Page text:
Porsche and Their 917 Star Wars Race Car Page Two
I took off running for turn three also known as the International Horseshoe. Half way there it dawned on me that I was so amazed at what I witnessed that I failed to take any photos of the car. In retrospect I don’t think anyone else there that morning did either.
Testing started about 15 minutes later and both teams were present with as many as four cars at a time on the track. The new “Star Wars” Porsche would come out, run a few laps then pit, run a few laps then pit.
All of us on the corner that day went back and forth on what kind of car was this new Porsche Austria racer. Was it a hover car, electric car or an atomic-powered car? Regardless of what it was it really had us worried because every time it passed our position it didn’t emit a sound. It was totally silent. All of us began having nightmares of a Daytona 24 or Sebring 12 without the sounds of Ferrari, Matra or Porsche engines. Were we witnessing the end of auto racing? Who would want to go to a car race if all the cars were silent?
Testing continued throughout the day and because we were short staffed on the turn I didn’t get a chance to go back to the pits to see what was happening. As the day progressed and the time for testing wound down the new “Star Wars” Porsche began to stay out longer and go faster. At one point it even passed one of the Gulf Porsches on the high banks. When we saw this several of us pulled out our stop watches and began to time the cars.
It was obvious things were getting a little competitive between the two teams and speeds increased as lap times diminished. On one lap the new Porsche Austria “T” car stayed glued to the bumper of Pedro Rodriguez’s Gulf 917 through the entire infield and once through turn six and onto the high banks the “T” car didn’t just walk away from the Gulf 917 but rocketed away with an amazing burst of speed.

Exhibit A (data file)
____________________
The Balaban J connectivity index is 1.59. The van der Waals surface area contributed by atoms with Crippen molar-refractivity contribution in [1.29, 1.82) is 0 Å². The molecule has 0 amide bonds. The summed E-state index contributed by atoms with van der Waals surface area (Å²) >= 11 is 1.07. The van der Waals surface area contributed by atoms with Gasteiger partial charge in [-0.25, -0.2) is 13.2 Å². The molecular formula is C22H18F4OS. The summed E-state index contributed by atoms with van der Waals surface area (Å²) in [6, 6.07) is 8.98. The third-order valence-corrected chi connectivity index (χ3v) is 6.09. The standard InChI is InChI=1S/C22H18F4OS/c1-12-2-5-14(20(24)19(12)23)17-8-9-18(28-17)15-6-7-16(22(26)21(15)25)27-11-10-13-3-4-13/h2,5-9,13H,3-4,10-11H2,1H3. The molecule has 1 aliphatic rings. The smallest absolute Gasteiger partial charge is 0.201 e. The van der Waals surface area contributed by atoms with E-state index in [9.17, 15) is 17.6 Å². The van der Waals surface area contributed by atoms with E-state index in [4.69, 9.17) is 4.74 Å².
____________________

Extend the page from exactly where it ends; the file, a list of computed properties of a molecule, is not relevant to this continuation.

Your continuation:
We all figured that Vic “Quick Vic” Elford was tired of playing with the Gulf cars and decided to show them what this new car could do. Our stop watches showed incredible lap times for the car and we all figured the car had to be doing at least 300 mph on the high banks to get such short lap times on the 3.81 mile course.
After the testing session ended I got volunteered to pick up all the safety equipment and never made it back to the garages or had a chance to talk to Fritz about what we had all witnessed.
Two months later all the usual suspects were back for the running of the 1970 24-Hours of Daytona and I was back as a corner worker. On one of my tours of the garage area during the first day of practice I came across Fritz and we greeted each other warmly.
When I brought up the subject of the amazing Porsche we had seen just weeks earlier he turned so pale I thought he was going to faint. Reverting to his native German he said; “Ich kann nicht mit dir reden darüber!” or “I can’t talk to you about that!”
“Why not?” I exclaimed. I reached into my pocket to show him a 5×7 photo I took of the car at turn three and told him I wanted to get Vic Elford to autograph the photo for me.